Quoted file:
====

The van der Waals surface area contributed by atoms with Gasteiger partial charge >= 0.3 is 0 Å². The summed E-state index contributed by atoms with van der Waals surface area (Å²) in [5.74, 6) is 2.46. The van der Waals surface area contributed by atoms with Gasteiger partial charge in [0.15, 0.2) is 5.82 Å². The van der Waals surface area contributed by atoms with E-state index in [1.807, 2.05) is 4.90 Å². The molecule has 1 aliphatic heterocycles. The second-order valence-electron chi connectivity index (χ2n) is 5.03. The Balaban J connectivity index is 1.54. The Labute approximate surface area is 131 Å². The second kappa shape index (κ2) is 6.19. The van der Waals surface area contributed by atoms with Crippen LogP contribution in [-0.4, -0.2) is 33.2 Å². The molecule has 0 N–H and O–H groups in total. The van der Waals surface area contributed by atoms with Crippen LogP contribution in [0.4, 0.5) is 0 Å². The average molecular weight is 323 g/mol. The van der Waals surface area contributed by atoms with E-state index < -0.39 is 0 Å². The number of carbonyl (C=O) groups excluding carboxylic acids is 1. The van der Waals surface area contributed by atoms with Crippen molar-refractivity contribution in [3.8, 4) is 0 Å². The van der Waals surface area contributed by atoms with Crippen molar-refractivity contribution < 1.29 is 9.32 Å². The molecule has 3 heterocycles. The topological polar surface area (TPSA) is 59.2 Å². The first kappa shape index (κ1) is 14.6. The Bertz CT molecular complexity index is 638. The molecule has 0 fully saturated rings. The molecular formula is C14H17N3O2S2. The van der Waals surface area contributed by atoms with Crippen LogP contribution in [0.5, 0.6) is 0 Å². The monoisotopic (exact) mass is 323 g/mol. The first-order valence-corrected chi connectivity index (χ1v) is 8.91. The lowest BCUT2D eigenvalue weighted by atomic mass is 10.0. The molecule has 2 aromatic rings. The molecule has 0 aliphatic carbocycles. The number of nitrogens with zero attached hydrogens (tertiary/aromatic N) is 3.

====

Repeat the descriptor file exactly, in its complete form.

The van der Waals surface area contributed by atoms with Gasteiger partial charge >= 0.3 is 0 Å². The summed E-state index contributed by atoms with van der Waals surface area (Å²) in [5.74, 6) is 2.46. The van der Waals surface area contributed by atoms with Gasteiger partial charge in [0.15, 0.2) is 5.82 Å². The van der Waals surface area contributed by atoms with E-state index in [1.807, 2.05) is 4.90 Å². The molecule has 1 aliphatic heterocycles. The second-order valence-electron chi connectivity index (χ2n) is 5.03. The Balaban J connectivity index is 1.54. The Labute approximate surface area is 131 Å². The second kappa shape index (κ2) is 6.19. The van der Waals surface area contributed by atoms with Crippen LogP contribution in [-0.4, -0.2) is 33.2 Å². The molecule has 0 N–H and O–H groups in total. The van der Waals surface area contributed by atoms with Crippen LogP contribution in [0.4, 0.5) is 0 Å². The average molecular weight is 323 g/mol. The van der Waals surface area contributed by atoms with E-state index < -0.39 is 0 Å². The number of carbonyl (C=O) groups excluding carboxylic acids is 1. The van der Waals surface area contributed by atoms with Crippen molar-refractivity contribution in [3.8, 4) is 0 Å². The van der Waals surface area contributed by atoms with Crippen molar-refractivity contribution < 1.29 is 9.32 Å². The molecule has 3 heterocycles. The topological polar surface area (TPSA) is 59.2 Å². The first kappa shape index (κ1) is 14.6. The Bertz CT molecular complexity index is 638. The molecule has 0 fully saturated rings. The molecular formula is C14H17N3O2S2. The van der Waals surface area contributed by atoms with Crippen LogP contribution in [0.5, 0.6) is 0 Å². The monoisotopic (exact) mass is 323 g/mol. The first-order valence-corrected chi connectivity index (χ1v) is 8.91. The lowest BCUT2D eigenvalue weighted by atomic mass is 10.0. The molecule has 2 aromatic rings. The molecule has 0 aliphatic carbocycles. The number of nitrogens with zero attached hydrogens (tertiary/aromatic N) is 3.